Mitochondrial alterations in Parkinson's disease human samples and cellular models

    loading  Checking for direct PDF access through Ovid

Abstract

Mitochondrial impairment is one of the most important hallmarks of Parkinson's disease (PD) pathogenesis. In this work, we wanted to verify the molecular basis of altered mitochondrial dynamics and disposal in Substantia nigra specimens of sporadic PD patients, by the comparison with two cellular models of PD. Indeed, SH-SY5Y cells were treated with either dopamine or 1-methyl-4-phenylpyridinium (MPP+) in order to highlight the effect of altered dopamine homeostasis and of complex I inhibition, respectively. As a result, we found that fusion impairment of the inner mitochondrial membrane is a common feature of both PD human samples and cellular models. However, the effects of dopamine and MPP+ treatments resulted to be different in terms of the mitochondrial damage induced. Opposite changes in the levels of two mitochondrial protein markers (voltage-dependent anion channels (VDACs) and cytochrome c oxidase subunit 5β (COX5β)) were observed. In this case, dopamine treatment better recapitulated the molecular picture of patients' samples. Moreover, the accumulation of PTEN-induced putative kinase 1 (PINK1), a mitophagy marker, was not observed in both PD patients samples and cellular models. Eventually, in transmission electron microscopy images, small electron dense deposits were observed in mitochondria of PD subjects, which are uniquely reproduced in dopamine-treated cells. In conclusion, our study suggests that the mitochondrial molecular landscape of Substantia nigra specimens of PD patients can be mirrored by the impaired dopamine homeostasis cellular model, thus supporting the hypothesis that alterations in this process could be a crucial pathogenetic event in PD.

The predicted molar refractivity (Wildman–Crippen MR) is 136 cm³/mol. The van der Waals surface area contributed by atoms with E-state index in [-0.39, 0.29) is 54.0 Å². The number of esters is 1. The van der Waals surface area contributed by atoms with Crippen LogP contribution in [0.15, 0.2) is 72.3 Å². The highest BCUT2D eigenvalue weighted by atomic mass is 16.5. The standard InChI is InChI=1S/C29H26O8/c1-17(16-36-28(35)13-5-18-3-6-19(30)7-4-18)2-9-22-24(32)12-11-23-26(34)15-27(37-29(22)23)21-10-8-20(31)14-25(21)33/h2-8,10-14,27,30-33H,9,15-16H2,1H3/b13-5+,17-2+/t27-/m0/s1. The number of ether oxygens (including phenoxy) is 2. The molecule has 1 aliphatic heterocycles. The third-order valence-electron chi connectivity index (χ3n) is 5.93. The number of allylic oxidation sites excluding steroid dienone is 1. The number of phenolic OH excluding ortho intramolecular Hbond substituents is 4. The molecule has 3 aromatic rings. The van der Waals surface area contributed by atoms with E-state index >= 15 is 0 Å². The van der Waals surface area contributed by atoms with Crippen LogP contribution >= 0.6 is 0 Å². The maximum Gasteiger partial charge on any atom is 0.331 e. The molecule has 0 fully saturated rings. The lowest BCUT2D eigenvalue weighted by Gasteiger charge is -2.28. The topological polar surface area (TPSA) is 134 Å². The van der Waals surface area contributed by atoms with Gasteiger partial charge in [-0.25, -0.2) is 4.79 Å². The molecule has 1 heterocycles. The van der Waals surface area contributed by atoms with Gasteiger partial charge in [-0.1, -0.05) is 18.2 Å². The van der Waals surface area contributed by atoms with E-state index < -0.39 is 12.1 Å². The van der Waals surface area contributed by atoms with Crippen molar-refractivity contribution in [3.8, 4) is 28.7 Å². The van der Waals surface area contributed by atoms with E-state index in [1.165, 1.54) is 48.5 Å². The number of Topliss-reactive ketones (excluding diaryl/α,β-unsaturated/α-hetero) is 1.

Related Topics

    loading  Loading Related Articles